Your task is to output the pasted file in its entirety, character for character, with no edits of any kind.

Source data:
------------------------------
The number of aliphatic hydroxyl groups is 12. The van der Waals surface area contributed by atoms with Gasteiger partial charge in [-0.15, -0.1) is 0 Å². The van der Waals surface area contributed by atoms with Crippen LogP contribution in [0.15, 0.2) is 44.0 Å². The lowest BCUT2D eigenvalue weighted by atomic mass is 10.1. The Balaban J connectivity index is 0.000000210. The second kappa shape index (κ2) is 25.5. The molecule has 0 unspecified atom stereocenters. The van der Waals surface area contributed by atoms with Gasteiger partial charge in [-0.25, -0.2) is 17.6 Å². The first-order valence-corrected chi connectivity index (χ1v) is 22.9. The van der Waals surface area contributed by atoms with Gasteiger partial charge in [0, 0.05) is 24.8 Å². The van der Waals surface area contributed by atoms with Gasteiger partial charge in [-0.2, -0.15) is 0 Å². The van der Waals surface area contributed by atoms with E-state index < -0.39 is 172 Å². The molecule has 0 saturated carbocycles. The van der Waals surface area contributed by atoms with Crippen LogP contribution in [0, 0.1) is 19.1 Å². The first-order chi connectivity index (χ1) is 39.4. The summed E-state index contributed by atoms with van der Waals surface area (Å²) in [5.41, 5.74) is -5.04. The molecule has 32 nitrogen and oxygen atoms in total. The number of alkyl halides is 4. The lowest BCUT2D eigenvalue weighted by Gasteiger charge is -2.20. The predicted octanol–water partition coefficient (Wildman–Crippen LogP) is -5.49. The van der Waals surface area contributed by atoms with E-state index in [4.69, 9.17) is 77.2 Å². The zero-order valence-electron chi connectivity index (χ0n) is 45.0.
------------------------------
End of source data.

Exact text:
The number of aliphatic hydroxyl groups is 12. The van der Waals surface area contributed by atoms with Gasteiger partial charge in [-0.15, -0.1) is 0 Å². The van der Waals surface area contributed by atoms with Crippen LogP contribution in [0.15, 0.2) is 44.0 Å². The lowest BCUT2D eigenvalue weighted by atomic mass is 10.1. The Balaban J connectivity index is 0.000000210. The second kappa shape index (κ2) is 25.5. The molecule has 0 unspecified atom stereocenters. The van der Waals surface area contributed by atoms with Gasteiger partial charge in [-0.25, -0.2) is 17.6 Å². The first-order valence-corrected chi connectivity index (χ1v) is 22.9. The van der Waals surface area contributed by atoms with Gasteiger partial charge in [0, 0.05) is 24.8 Å². The van der Waals surface area contributed by atoms with Gasteiger partial charge in [-0.2, -0.15) is 0 Å². The van der Waals surface area contributed by atoms with E-state index < -0.39 is 172 Å². The molecule has 0 saturated carbocycles. The van der Waals surface area contributed by atoms with Crippen LogP contribution in [0, 0.1) is 19.1 Å². The first-order chi connectivity index (χ1) is 39.4. The summed E-state index contributed by atoms with van der Waals surface area (Å²) in [5.41, 5.74) is -5.04. The molecule has 32 nitrogen and oxygen atoms in total. The number of alkyl halides is 4. The lowest BCUT2D eigenvalue weighted by Gasteiger charge is -2.20. The predicted octanol–water partition coefficient (Wildman–Crippen LogP) is -5.49. The van der Waals surface area contributed by atoms with E-state index in [4.69, 9.17) is 77.2 Å². The zero-order valence-electron chi connectivity index (χ0n) is 45.0.